What are the pelvic floor muscles?

The pelvic floor is a group of muscles that stretch like a hammock from the pubic bone at the front, to the coccyx (tailbone) at the back and from one ischial tuberosity (sitting bone) to the other (side to side).

A female's pelvic floor muscles support her bladderbowel and uterus (womb). The openings from these organs (the urethra from the bladder, the vagina from the uterus and the rectum from the bowel) pass through the pelvic floor. The pelvic floor muscles wrap firmly around these passages to help keep them shut.

When the pelvic floor muscles are strong they help prevent:

  • the leaking of urine (wee) and faeces (poo)
  • prolapse.

The pelvic floor muscles also help with sexual sensation and function.

Female pelvic floor diagram


Pelvic floor problems can occur when the pelvic floor muscles are stretched, weakened or too tight.

Weak pelvic floor muscles

Pelvic floor muscles can be weakened by:

  • not keeping them active
  • being pregnant and having babies
  • constipation
  • being overweight
  • persistent heavy lifting
  • high impact exercise
  • long-term, persistent coughing (such as smoker's cough, bronchitis or asthma)
  • ageing.

In almost all cases, weakened pelvic floor muscles can be strengthened with pelvic floor muscle exercise.

Pelvic floor muscles that are too tight

A hypertonic pelvic floor occurs when the muscles in the pelvic floor become tense and unable to relax. Many people who have a tense pelvic floor may experience constipation, painful sex, urgency and pelvic pain.

A women's, men's and pelvic health physiotherapist can help you manage or treat your hypertonic pelvic floor.


The benefits of pelvic floor muscle exercise

The pelvic floor muscles are like other muscles in the body – they become stronger with regular exercise.

  • Women with stress incontinence (women who wet themselves when they cough, sneeze or are active) will find pelvic floor muscle exercises can help improve their symptoms.
  • Pelvic floor muscle exercise may also be of use for women who have an urgent need to pass urine more often (called urge incontinence).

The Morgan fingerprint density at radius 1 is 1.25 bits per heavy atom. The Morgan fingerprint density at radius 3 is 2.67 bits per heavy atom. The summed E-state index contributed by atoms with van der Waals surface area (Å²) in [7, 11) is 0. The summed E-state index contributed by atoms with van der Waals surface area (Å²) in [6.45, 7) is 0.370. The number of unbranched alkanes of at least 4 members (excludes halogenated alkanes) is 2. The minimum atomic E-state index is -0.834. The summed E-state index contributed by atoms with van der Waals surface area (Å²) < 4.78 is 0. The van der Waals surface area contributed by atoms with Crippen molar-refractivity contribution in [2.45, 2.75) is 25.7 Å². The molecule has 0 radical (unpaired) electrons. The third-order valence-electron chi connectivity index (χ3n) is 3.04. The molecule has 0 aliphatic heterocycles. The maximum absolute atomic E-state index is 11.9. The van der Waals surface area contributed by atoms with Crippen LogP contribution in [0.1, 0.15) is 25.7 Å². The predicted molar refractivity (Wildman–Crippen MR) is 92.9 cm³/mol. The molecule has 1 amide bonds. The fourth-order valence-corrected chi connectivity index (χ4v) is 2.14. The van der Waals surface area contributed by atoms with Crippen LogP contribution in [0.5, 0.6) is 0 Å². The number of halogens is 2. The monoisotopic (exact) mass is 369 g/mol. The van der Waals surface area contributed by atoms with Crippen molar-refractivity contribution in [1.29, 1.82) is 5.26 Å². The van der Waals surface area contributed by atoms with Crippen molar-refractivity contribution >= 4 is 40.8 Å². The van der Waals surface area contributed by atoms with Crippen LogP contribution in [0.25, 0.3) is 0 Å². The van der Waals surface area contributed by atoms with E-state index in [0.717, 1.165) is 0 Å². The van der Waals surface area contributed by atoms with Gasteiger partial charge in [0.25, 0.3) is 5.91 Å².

• For pregnant women, pelvic floor muscle exercise will help the body support the growing baby and reduce the chance of having a bladder or bowel problem after birth. Strong muscles before the baby is born will return to normal more easily after birth.
  • As women grow older, hormone changes after menopause can affect bladder control and weaken pelvic floor muscles. Pelvic floor muscle exercise can help to lessen the effects of menopause on pelvic support and bladder control.

It is recommended that you exercise your pelvic floor every day to help strengthen them and work more effectively.

Finding the right muscles

Here are two things women can try to help find their pelvic floor muscles:

  • When you go to the toilet, try to stop or slow the flow of urine halfway through emptying your bladder then start the flow again. If you can do this you are squeezing the correct muscles. Only try this method once a week. If you do this too often your bladder may not empty the way it should.
  • Sit or lie down with the muscles of your thighs, stomach and buttocks relaxed. Squeeze the ring of muscle around the anus (back passage) as if you are trying to stop passing wind. Now relax this muscle. Squeeze and let go a couple of times until you are sure you have found the right muscles. Try not to squeeze your buttocks.

Watch the video above to help find your pelvic floor muscles.


Finding the pelvic floor muscles can be difficult and it does take practice to squeeze the right muscles in the right way. If you don't feel a distinct 'squeeze and lift' of your pelvic floor muscles, ask for help from a Nurse Continence Specialist or a Women's, Men's and Pelvic Health Physiotherapist.

How to do pelvic floor muscle exercise

Once you can feel your pelvic floor muscles working, you can start exercising them:

  • Pelvic floor muscle exercises can be done anywhere while sitting, standing or lying down.
  • Squeeze and draw in the muscles around your anus (back passage) and vagina at the same time. Lift them UP inside. You should have a sense of “lift” each time you squeeze your pelvic floor muscles. Try to hold them strong and tight as you count to 8. Now, let them go and relax. You should have a distinct feeling of “letting go”. If you can’t hold for 8, just hold for as long as you can.
  • Repeat “squeeze and lift” and let go. It is best to rest for about 8 seconds in between each lift up of the muscles.
  • Repeat this “squeeze and lift” as many times as you can, up to a limit of 8 to 10 squeezes. This equals one set.
  • Try to do three sets of 8 to 10 squeezes each day.

While doing pelvic floor muscle training:

  • keep breathing
  • only squeeze and lift
  • do NOT tighten your buttocks
  • keep your thighs relaxed.

Pelvic floor exercises are most effective when individually tailored and monitored. If you are not sure that you are doing the squeezes right, or if you do not see a change in symptoms after three months, ask for help from your family doctor, a Women's, Men's and Pelvic Health Physiotherapist or Nurse Continence Specialist.Visit the Pelvic Floor First website for more information on pelvic floor exercises and ways to modify your exercise routine to suit your pelvic floor strength.

Below are exercises that should be done 3 times a day.  They can be done almost anywhere and anywhere.


The exercises described above are only a guide and may not help if done incorrectly or if the training is inappropriate. Talk to your doctor, a Men's, Women's and Pelvic Health Physiotherapist, or contact the National Continence Helpline on 1800 33 00 66 for further advice.

You can search for a list of women's, men's and pelvic health physiotherapists on the Australian Physiotherapy Association website and on our service provi


Last Updated: Thu 09, Sep 2021
Last Reviewed: Wed 01, Apr 2020